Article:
What’s happening this week in economics? Deloitte’s team of economists examines news and trends from around the world.
The European Union (EU) has formally rejected the budget proposed by the Italian government. Italy’s budget plan, which is meant to produce a deficit of 2.4 percent1 of gross domestic product (GDP, although probably higher if the economy grows more slowly than the government anticipates), is not seen as acceptable to the EU. Rather, the EU says that Italy should keep its deficit under 0.8 percent of GDP in order to reduce its alarmingly high debt/GDP ratio and restore fiscal probity. This is the first time that the EU has rejected the budget plan of a member country.2 As a member of the eurozone, Italy is obligated to abide by the fiscal rules set by the Union. The Italian government refused to make changes to its budget plans, despite pressure from the EU. Meanwhile, Italian bond yields are up substantially on fears that the budgetary situation will worsen, potentially leading to a crisis in which Italy has trouble selling bonds and the EU is called upon to bail out Italy’s government. Such a scenario is reminiscent of what happened several years ago to Greece. Italy’s prime minister, however, says that the elevated bond yields reflect investor fears that Italy will exit the Eurozone. He says that this will not happen, and that his future grandchildren will one day use the euro as their currency.
Italy is not the first country to violate EU fiscal rules, but is the first to be rejected by the EU. What is different now? There are several differences. First, the last Italian government had agreed on a plan that the new government is now rejecting. Second, other countries have violated the rules during periods of economic downturn, when revenues declined sharply and governments were unable to cut their deficits without doing serious damage to their economies. In this case, Italy has chosen to violate the rules despite a relatively strong economy. Thus, the Italian fiscal decision is seen as especially egregious. A senior EU official noted that “the Italian government is openly and consciously going against commitments made. Europe is built on cooperation. The euro area is built on strong bonds of trust.”3 For its part, the Italian government argues that austerity will only worsen the debt trap in which Italy finds itself. It believes that fiscal expansion will boost economic growth, thus allowing the government to eventually improve its finances.4 That argument might make sense depending on how the money is spent. Meanwhile, the EU has the option of imposing sanctions on Italy. This is not expected to happen any time soon, if at all. Rather, it is more likely that Italy and the EU will continue to talk with the goal of finding a solution.
Interestingly, nearby Spain, with a Socialist government, intends to boost the size of its budget deficit, although still remaining within the EU strictures.5 Spain wants to boost spending and taxes at the same time, and is evidently intent on staying within EU rules. Moreover, with an economy that is performing better than that of Italy,6 Spain clearly has more wiggle room. It has also engendered greater investor confidence as evidenced by the much lower bond yields in Spain than in Italy.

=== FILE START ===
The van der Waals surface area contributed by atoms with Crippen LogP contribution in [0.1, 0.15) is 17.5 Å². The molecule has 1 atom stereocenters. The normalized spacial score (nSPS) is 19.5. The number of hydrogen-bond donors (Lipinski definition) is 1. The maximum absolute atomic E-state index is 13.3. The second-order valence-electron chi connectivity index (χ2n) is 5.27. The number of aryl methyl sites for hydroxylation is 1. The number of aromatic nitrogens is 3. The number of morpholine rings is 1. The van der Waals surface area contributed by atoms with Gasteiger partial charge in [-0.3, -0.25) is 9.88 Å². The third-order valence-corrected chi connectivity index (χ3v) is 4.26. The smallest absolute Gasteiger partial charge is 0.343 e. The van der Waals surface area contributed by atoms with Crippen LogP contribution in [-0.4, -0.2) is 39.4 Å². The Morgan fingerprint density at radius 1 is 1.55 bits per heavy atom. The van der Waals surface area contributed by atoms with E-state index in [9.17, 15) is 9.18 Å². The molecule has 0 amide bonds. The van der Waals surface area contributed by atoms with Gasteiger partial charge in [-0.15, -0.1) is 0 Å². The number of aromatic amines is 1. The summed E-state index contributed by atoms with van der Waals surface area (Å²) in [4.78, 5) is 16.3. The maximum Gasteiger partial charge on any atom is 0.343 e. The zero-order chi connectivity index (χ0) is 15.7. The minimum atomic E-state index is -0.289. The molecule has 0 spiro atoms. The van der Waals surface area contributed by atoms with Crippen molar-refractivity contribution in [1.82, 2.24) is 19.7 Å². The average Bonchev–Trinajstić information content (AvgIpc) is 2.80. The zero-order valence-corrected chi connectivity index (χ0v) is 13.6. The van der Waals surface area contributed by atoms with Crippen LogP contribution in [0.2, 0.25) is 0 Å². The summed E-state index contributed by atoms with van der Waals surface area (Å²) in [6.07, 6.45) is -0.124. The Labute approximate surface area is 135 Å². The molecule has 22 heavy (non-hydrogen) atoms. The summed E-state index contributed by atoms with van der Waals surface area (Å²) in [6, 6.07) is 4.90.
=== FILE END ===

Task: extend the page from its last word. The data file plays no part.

The European Central Bank (ECB) held interest rates steady and low, but indicated that it intends to end asset purchases (quantitative easing) by the end of the year.7 None of this was unexpected, but it is important nonetheless. The end of the asset purchase program, which currently entails purchases of 15 billion euros of government bonds each month, will likely create some upward pressure on bond yields. The continued historically low interest rates, however, reflect a belief that inflation may remain subdued, likely because of the still-high level of unemployment in several eurozone countries.
ECB President Mario Draghi said that the risks to the eurozone economy are “balanced.” As for risks, he noted the crisis in Italian government finances, the burgeoning trade wars, and the currency crisis in emerging countries. With respect to Italy, however, he expressed confidence that the Italian government and the EU will reach an agreement.
At the same time, results of a survey of business leaders conducted by Bloomberg revealed that the situation in Italy is seen as the biggest risk to the eurozone economy.8 The second-biggest risk is the trade war. Draghi said that “incoming information, while somewhat weaker than expected, remains consistent with the base case scenario of ongoing broad-based expansion” and that the “underlying strength of the economy continues to support our confidence.” However, the latest purchasing managers’ indices (PMIs) for the eurozone are at their lowest level in two years. IHS Markit, which compiles the data, said that the latest PMIs “would historically be consistent with a bias toward loosening monetary policy.”
In the third quarter of this year, the US economy grew at a strong pace, but equity investors were not impressed, sending prices down to the point where the gains made during 2018 were almost wiped out.9 Perhaps investors were concerned that, although economic growth was strong, it did not stem from sources that are likely to be sustainable. Here is what happened: real GDP increased at an annualized rate of 3.5 percent from the second to the third quarter, after having grown at a rate of 4.2 percent in the second quarter.10 Real GDP was up 3.0 percent from a year earlier. The two most recent quarters saw the fastest growth of the US economy since 2014.
The acceleration this year was likely due, in part, to the stimulation provided by last year’s tax cut. This is reflected in the fact that real consumer spending grew at a rate of 4.0 percent in the third quarter, after having grown at a rate of 3.8 percent in the second quarter. Yet the tax cut alone does not explain this. Consider the fact that, in both the second and third quarters, real disposable personal income (which is household income after taxes) grew at a rate of 2.5 percent. Thus, consumer spending grew faster than income, as households dipped into their savings, saved less, and borrowed more. Indeed, the personal savings rate has fallen from 7.2 percent in the first quarter to 6.4 percent in the third quarter. This can continue for a while, but cannot go on forever—and won’t. Thus, there is reason to expect a slowdown in the growth of consumer spending sometime in the near future.